- Active neurofeedback – uses various specific stimulus to help patients control their brain waves and break harmful patterns. These stimuli can be a sound or light cue or even a video game that is used by the therapist to give positive reinforcement when the patient’s brain waves reach a desired frequency.
The Low Energy Neurofeedback System (LENS)
In 1990 Len Ochs, PhD, an experienced neurofeedback practitioner and a pioneer in the field, developed the elements of a very different neurofeedback system – the Low Energy Neurofeedback System or LENS for short. Refined over the decades, LENS has been used successfully to treat over hundreds of thousands of clients in six continents and is still a primary neurofeedback tool.
The LENS represented a significant improvement over previous neurofeedback systems. First, it operated much more rapidly which made it easier to use for patients who were hyperactive or/and found it difficult to focus. A typical LENS session takes less than 5 minutes and the number of sessions needed to achieve a positive result was between 1 and 40. The overall average number for successful therapy is 20 sessions.
The LENS works particularly well with issues effecting the Central Nervous System. These often include symptoms on the spectrum of anxiety-depression spectrum, ADHD, sleep disorders, headaches and emotional disturbances. It is also used to treat brain conditions that are organic in nature such as seizures, autism and cerebral palsy.
Here’s how LENS works
Sensors are applied to the scalp to record brainwave activity. These signals are processed by the computer and information is extracted from them about key brainwave frequencies. Then this data is feed back to the client via sensor wires attached to their skin. The result is that the brain is trained to reduce or eliminate negative behaviors it was previously engaging in. During the session, the patient feels little other than a sense of calm and relaxation but the result is generally long lasting.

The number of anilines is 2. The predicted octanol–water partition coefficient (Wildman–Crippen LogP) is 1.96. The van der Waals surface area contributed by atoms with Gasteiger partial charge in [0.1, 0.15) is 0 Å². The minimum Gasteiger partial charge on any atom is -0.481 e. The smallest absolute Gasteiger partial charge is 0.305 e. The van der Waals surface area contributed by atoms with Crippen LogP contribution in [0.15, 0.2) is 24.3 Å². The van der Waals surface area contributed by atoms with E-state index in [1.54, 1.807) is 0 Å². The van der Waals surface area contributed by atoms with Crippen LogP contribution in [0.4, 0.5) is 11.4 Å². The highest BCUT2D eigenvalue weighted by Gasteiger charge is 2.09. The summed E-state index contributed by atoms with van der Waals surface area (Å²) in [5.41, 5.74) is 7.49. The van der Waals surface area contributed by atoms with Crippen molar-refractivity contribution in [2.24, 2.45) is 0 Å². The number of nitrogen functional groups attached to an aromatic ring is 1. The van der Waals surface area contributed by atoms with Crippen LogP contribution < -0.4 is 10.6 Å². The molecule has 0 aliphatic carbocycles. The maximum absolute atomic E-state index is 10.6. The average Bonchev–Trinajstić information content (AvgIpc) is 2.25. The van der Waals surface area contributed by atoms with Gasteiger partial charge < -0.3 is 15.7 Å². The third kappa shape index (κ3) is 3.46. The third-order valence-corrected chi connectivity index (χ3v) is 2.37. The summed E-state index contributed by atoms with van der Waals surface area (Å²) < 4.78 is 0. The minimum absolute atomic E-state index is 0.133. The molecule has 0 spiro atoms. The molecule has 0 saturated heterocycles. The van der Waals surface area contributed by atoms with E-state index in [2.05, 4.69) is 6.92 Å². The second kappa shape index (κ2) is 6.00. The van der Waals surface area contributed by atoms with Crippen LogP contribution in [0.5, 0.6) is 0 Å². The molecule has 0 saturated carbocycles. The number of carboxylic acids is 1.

Here are some of the conditions LENS treats
- Cognition – Issues with sequencing, memory, providing and maintaining attention, concentration, clarity and organization.
- Mood – lack of control over anger, sadness and explosiveness.
- Motor – problems with eye-hand coordination, balance, muscle tone and tremor.
- Motivation – Difficulties with initiating tasks, transitioning from one activity to another and completing projects.
- Anxiety – feeling overwhelmed by worry, rumination, palpitations, tremors and trouble sleeping
- Reactivity – hyper-reactivity and sensitivity, multiple chemical sensitivities.
- Pain – brain-generated and vascular pain.
In addition, the LENS has proven effective in treating symptoms of Traumatic Brain Injury well beyond the time medication or other therapies work whatever the cause of the injury.
Brainmaster is the latest development in neurofeedback devices and for many neurofeedback specialists is becoming the preferred option for treating anxiety and depression. Based upon years of research on the brain and in the development of analog and digital techniques, it uses a Quadrature Analyzer to offer almost instantons and accurate feedback of all EEG variables such as amplitude, phase, frequency, coherence, similarity, comodulation and other component values. It can detect, calculate and provide responses to brain activity faster than conventional designs, significantly enhancing EEG training. Moreover, it displays this activity in real time, showing the areas of the brain where it is taking place as it is occurring.
During a session on BrainMaster the patient can listen to sounds and/or play a video game on a computer screen, controlling the action with their brainwaves. Achieving the desired brain wave state makes the game continue and earns points. Through this game, the brain learns how to correct and follow patterns that are more effective.
For more information on how neurofeedback is used to treat a wide range of conditions including ADH, depression, anxiety, traumatic brain injury and other brain disorders, please ask for a personal consultation. Just call us to set up an appointment soon.